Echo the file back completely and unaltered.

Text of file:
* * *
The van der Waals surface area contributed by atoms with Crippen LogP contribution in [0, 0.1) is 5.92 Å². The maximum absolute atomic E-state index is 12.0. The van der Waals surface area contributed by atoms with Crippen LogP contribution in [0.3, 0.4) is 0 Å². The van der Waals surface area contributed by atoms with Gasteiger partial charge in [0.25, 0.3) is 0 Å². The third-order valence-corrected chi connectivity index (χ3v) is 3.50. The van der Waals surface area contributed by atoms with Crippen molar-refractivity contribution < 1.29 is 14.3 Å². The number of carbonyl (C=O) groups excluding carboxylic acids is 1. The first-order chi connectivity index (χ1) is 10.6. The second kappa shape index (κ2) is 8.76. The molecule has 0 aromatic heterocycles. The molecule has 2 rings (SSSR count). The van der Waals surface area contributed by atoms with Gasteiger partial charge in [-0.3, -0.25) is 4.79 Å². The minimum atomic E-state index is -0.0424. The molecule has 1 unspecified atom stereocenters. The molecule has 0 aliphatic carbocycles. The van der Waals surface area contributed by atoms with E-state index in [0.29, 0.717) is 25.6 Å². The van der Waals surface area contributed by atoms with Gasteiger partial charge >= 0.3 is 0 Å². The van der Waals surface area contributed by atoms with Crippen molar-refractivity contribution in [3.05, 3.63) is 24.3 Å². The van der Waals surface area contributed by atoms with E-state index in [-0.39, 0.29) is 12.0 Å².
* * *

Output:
The van der Waals surface area contributed by atoms with Crippen LogP contribution in [0, 0.1) is 5.92 Å². The maximum absolute atomic E-state index is 12.0. The van der Waals surface area contributed by atoms with Crippen LogP contribution in [0.3, 0.4) is 0 Å². The van der Waals surface area contributed by atoms with Gasteiger partial charge in [0.25, 0.3) is 0 Å². The third-order valence-corrected chi connectivity index (χ3v) is 3.50. The van der Waals surface area contributed by atoms with Crippen molar-refractivity contribution < 1.29 is 14.3 Å². The number of carbonyl (C=O) groups excluding carboxylic acids is 1. The first-order chi connectivity index (χ1) is 10.6. The second kappa shape index (κ2) is 8.76. The molecule has 0 aromatic heterocycles. The molecule has 2 rings (SSSR count). The van der Waals surface area contributed by atoms with Gasteiger partial charge in [-0.3, -0.25) is 4.79 Å². The minimum atomic E-state index is -0.0424. The molecule has 1 unspecified atom stereocenters. The molecule has 0 aliphatic carbocycles. The van der Waals surface area contributed by atoms with E-state index in [0.29, 0.717) is 25.6 Å². The van der Waals surface area contributed by atoms with Gasteiger partial charge >= 0.3 is 0 Å². The van der Waals surface area contributed by atoms with Crippen molar-refractivity contribution in [3.05, 3.63) is 24.3 Å². The van der Waals surface area contributed by atoms with E-state index in [-0.39, 0.29) is 12.0 Å².